Super comparison websites

Online super ratings

Super comparison websites can be useful to help you compare super funds, but don't take their ratings as gospel. Here are some tips on what you should be aware of when using these websites.

What do super comparison websites offer?

Super comparison websites rate different super funds, but you shouldn't choose your super fund on the website rating alone. Choose a fund that's right for you using the tips on our choosing a super fund webpage.

Here are some examples of super comparison websites:

MoneySmart has not independently verified or approved the data or ratings published by these websites. These websites are responsible for their data and publications.

All these websites have some information for free, but some also offer more detailed information for a fee. 

How do super comparison websites rate different super funds?

Each super comparison website has different views on the best way to rate super funds. For example, some place the highest importance on fees. Others may prioritise investment performance and strategies. Look at the website's explanation of their scoring system.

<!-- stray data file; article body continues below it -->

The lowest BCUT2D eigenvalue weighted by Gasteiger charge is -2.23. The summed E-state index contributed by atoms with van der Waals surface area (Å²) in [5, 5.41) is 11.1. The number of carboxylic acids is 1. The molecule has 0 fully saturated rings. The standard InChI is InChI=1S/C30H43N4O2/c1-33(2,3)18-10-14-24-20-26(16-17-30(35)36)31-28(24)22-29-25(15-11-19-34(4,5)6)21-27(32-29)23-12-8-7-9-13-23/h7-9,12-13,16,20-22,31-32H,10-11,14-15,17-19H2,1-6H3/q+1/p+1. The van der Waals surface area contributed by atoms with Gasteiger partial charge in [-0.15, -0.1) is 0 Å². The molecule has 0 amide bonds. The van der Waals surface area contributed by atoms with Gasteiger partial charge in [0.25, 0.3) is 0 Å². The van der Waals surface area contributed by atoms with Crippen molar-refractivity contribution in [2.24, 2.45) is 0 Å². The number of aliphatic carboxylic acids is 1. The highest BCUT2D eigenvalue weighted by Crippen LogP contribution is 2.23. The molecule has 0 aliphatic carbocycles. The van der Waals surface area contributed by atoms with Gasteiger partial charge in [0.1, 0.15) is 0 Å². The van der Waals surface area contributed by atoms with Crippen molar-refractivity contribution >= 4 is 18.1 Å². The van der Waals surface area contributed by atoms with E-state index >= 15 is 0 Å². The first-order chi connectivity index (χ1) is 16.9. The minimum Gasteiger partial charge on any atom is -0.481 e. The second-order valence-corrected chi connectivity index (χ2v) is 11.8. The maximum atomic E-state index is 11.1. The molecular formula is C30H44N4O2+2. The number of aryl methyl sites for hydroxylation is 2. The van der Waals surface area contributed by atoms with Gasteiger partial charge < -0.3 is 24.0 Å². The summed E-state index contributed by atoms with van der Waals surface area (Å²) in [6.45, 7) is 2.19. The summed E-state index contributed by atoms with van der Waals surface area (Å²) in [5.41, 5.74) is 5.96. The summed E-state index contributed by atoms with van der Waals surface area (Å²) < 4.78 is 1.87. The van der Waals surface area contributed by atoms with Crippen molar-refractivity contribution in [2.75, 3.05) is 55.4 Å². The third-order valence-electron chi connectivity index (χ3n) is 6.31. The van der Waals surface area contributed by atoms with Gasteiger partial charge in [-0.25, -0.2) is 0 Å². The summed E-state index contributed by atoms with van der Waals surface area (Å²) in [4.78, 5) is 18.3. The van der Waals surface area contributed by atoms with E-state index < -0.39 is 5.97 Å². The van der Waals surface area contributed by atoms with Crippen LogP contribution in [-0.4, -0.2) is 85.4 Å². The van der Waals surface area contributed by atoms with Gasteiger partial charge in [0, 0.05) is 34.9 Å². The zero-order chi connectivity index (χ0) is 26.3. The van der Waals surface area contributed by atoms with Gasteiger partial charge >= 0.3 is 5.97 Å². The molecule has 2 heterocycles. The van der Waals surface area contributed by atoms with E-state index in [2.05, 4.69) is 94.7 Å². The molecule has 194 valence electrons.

What does a top rating really mean?

On some super comparison websites, the majority of super funds get a top rating. Other websites reserve their top rating for what they consider the best 10% of super funds.

How do super comparison websites measure investment performance?

One company, Chant West, calculates investment returns differently from super funds and other comparison websites.

Everyone deducts investment fees and tax from returns. However, Chant West shows investment returns before the deduction of percentage-based administration fees and any ongoing adviser commissions. Other comparison websites and super funds typically report investment returns after these costs.

Chant West's approach means that its reported performance figures can be up to 1.5% pa higher than what the super fund would report.

No comparison service or fund deducts fixed dollar administration or member fees (e.g. $50 per year) from reported investment returns. This is because their impact depends on the balance in your super account. A $50 per year member fee is 0.5% of a $10,000 super account, but just 0.05% of a $100,000 account.

Don't assume a top-rated fund will get above-average investment returns.

The golden rule is to do your homework when choosing a super fund and don't rely solely on super comparison websites.

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Last updated: 24 Jul 2017